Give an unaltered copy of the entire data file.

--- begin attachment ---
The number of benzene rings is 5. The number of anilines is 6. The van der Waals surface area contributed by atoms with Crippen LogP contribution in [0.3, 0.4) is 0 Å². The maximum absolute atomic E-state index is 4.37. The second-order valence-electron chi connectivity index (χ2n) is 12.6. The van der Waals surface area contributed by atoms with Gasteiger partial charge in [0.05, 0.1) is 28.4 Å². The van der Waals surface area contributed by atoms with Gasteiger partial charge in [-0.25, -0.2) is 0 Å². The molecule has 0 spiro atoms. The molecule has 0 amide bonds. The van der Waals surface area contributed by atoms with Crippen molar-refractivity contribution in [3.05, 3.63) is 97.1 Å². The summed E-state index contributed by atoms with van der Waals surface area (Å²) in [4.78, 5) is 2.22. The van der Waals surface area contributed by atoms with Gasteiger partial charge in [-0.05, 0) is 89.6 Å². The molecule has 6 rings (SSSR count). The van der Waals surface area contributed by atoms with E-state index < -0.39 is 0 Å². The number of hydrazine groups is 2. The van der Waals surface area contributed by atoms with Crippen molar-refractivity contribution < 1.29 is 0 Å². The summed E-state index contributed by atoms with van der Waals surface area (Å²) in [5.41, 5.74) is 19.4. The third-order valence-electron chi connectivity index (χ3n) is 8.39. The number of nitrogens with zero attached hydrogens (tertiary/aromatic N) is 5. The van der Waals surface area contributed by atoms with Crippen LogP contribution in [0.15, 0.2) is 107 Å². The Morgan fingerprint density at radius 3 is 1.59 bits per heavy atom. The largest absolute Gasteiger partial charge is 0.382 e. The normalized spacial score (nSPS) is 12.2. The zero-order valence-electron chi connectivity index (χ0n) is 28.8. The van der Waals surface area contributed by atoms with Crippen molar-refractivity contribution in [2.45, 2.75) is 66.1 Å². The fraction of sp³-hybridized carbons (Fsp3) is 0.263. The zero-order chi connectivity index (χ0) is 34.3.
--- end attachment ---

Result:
The number of benzene rings is 5. The number of anilines is 6. The van der Waals surface area contributed by atoms with Crippen LogP contribution in [0.3, 0.4) is 0 Å². The maximum absolute atomic E-state index is 4.37. The second-order valence-electron chi connectivity index (χ2n) is 12.6. The van der Waals surface area contributed by atoms with Gasteiger partial charge in [0.05, 0.1) is 28.4 Å². The van der Waals surface area contributed by atoms with Gasteiger partial charge in [-0.25, -0.2) is 0 Å². The molecule has 0 spiro atoms. The molecule has 0 amide bonds. The van der Waals surface area contributed by atoms with Crippen molar-refractivity contribution in [3.05, 3.63) is 97.1 Å². The summed E-state index contributed by atoms with van der Waals surface area (Å²) in [4.78, 5) is 2.22. The van der Waals surface area contributed by atoms with Gasteiger partial charge in [-0.05, 0) is 89.6 Å². The molecule has 6 rings (SSSR count). The van der Waals surface area contributed by atoms with E-state index < -0.39 is 0 Å². The number of hydrazine groups is 2. The van der Waals surface area contributed by atoms with Crippen molar-refractivity contribution < 1.29 is 0 Å². The summed E-state index contributed by atoms with van der Waals surface area (Å²) in [5.41, 5.74) is 19.4. The third-order valence-electron chi connectivity index (χ3n) is 8.39. The number of nitrogens with zero attached hydrogens (tertiary/aromatic N) is 5. The van der Waals surface area contributed by atoms with Crippen LogP contribution in [0.15, 0.2) is 107 Å². The Morgan fingerprint density at radius 3 is 1.59 bits per heavy atom. The largest absolute Gasteiger partial charge is 0.382 e. The normalized spacial score (nSPS) is 12.2. The zero-order valence-electron chi connectivity index (χ0n) is 28.8. The van der Waals surface area contributed by atoms with Crippen molar-refractivity contribution in [2.45, 2.75) is 66.1 Å². The fraction of sp³-hybridized carbons (Fsp3) is 0.263. The zero-order chi connectivity index (χ0) is 34.3.